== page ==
Built in 1889, this Austro-Hungarian-style building has housed the National Museum of Kosovo since 1949.
The Museum aims to preserve and protect the cultural heritage of the country through a collection of more than 50,000 artifacts of various kinds. Here you can admire Neolithic figurines, remains of the Roman era, utensils, jewelry and armaments.
Symbol of the collection is the so-called Goddess on the Throne, a terracotta figurine dating back to 4000 BC, the image of the Goddess is used as an emblem of the capital.
During the Roman period, Ulpiana, a settlement near Pristina, was one of the most important Roman centers in the Balkans.
Pristina, like all of Kosovo, suffered the conquest by the Ottoman Empire, a historical period that ended in 1912, when Kosovo fell under Serbian rule.
The Kosovo Museum had a rich collection of prehistoric artifacts, most of which were brought to Belgrade before the war in 1999. Currently, the Museum together with the Government of Kosovo have committed to return the 1200 most important exhibits for Kosovo’s cultural heritage.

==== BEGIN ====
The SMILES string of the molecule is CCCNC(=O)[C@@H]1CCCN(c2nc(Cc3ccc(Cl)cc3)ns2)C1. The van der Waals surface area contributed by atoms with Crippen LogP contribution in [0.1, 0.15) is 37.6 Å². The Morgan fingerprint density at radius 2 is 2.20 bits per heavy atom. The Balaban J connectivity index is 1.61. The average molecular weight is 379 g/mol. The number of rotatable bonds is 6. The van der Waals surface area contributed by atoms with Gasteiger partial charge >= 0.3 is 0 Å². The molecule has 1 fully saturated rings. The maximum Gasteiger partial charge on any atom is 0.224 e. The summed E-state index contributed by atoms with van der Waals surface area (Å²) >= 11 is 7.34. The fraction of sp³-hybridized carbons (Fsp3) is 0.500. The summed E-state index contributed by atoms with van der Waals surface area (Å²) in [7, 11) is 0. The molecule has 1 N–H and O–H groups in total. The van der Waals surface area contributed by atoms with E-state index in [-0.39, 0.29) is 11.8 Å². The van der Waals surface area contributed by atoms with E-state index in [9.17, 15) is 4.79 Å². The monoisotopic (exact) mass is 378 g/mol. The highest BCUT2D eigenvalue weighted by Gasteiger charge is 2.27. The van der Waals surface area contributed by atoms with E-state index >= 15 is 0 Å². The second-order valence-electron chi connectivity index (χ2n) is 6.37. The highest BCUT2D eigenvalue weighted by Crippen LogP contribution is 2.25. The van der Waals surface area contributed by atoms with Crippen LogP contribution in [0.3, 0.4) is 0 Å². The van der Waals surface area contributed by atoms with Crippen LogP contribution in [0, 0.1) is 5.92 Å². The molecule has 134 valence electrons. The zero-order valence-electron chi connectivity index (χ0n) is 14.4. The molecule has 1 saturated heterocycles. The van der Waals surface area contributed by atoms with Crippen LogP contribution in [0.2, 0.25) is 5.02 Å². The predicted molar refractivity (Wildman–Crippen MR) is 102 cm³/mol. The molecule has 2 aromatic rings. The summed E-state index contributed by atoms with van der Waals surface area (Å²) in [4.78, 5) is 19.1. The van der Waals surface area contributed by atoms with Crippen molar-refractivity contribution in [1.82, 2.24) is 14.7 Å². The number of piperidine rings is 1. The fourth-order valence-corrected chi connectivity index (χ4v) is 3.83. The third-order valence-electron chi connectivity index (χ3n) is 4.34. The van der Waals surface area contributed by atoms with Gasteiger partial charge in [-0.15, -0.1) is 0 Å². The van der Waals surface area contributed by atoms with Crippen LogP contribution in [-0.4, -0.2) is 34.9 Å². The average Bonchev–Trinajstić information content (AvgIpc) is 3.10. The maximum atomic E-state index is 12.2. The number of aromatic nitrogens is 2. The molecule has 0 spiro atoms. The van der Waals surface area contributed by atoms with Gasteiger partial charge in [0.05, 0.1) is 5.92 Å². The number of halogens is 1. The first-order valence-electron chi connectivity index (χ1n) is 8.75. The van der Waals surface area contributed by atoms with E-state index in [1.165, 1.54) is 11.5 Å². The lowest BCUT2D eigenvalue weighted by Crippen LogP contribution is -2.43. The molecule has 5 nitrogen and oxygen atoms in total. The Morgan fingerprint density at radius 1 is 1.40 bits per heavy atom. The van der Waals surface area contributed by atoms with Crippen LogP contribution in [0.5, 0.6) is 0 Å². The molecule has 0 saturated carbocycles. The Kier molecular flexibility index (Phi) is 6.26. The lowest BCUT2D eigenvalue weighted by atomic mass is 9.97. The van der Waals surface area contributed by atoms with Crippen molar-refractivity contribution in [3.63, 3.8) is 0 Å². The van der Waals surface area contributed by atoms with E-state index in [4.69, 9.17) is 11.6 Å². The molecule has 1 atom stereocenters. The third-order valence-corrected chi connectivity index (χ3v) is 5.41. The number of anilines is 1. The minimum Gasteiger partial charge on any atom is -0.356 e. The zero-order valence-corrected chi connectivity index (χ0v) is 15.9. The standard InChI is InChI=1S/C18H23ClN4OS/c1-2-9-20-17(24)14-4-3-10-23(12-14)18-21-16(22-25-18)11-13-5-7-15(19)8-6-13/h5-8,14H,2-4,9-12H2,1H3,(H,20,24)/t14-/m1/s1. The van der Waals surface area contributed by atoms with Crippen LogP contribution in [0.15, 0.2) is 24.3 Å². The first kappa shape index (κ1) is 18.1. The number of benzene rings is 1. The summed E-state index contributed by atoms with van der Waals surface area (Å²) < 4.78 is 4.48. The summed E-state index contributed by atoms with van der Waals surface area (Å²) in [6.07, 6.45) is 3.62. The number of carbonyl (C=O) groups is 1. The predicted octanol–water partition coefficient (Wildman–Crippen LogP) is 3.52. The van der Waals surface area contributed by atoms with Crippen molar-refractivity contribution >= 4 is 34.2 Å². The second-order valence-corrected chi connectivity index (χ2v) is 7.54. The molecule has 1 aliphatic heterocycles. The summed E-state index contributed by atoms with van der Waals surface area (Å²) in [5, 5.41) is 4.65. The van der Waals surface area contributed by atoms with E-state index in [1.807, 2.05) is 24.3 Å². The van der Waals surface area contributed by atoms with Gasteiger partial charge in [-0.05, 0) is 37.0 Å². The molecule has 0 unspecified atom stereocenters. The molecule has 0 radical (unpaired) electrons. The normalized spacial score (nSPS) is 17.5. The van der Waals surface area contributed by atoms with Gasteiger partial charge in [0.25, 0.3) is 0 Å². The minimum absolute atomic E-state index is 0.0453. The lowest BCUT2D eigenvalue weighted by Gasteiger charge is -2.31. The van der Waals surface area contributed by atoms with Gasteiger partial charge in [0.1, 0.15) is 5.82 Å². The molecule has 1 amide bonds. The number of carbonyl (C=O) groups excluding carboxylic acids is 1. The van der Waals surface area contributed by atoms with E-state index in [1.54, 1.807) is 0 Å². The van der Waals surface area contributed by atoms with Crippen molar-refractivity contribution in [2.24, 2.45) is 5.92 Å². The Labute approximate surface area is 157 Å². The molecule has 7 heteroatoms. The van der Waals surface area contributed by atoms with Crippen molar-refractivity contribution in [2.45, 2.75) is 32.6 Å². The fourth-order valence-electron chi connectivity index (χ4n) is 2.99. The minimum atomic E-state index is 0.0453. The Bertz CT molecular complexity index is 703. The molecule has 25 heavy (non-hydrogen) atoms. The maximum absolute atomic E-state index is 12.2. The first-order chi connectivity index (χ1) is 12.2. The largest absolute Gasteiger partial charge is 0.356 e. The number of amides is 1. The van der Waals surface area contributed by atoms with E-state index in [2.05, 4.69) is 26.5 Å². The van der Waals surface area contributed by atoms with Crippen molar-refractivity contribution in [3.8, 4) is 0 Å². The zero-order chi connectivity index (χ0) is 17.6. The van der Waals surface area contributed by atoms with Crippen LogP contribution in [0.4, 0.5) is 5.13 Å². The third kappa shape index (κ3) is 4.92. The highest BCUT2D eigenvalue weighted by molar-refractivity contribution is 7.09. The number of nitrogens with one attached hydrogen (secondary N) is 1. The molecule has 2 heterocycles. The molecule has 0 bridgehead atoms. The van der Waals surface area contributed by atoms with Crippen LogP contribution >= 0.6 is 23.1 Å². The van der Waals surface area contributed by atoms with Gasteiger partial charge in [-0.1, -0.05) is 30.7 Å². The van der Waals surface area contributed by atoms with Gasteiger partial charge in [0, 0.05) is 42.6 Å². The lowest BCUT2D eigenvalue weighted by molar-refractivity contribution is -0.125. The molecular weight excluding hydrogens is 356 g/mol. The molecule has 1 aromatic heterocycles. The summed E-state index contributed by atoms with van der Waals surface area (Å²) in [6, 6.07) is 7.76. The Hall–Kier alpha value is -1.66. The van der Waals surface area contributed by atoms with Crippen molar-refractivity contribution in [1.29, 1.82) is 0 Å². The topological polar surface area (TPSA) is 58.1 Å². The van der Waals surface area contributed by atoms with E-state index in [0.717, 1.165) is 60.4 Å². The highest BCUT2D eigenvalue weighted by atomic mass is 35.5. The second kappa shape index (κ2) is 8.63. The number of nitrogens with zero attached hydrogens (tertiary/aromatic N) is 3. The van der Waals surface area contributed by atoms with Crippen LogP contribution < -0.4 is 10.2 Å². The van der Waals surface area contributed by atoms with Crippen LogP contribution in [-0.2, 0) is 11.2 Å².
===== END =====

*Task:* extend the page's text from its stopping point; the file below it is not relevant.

Known as the Great Mosque (Xhamia and Madhe), the Mosque of Sultan Mehmed II al-Fatih was built in 1461 and is one of the oldest surviving Ottoman buildings in Kosovo.
The large 15-meter dome and the innovative use of pendants to support it, along with the large porch and elaborate arabesques, make this mosque one of the most fascinating in the country.
It was briefly used as a church in 1689 during the Austro-Turkish Wars.
The surviving building was renovated in 1682 while the minaret was rebuilt after damage suffered by an earthquake in 1955.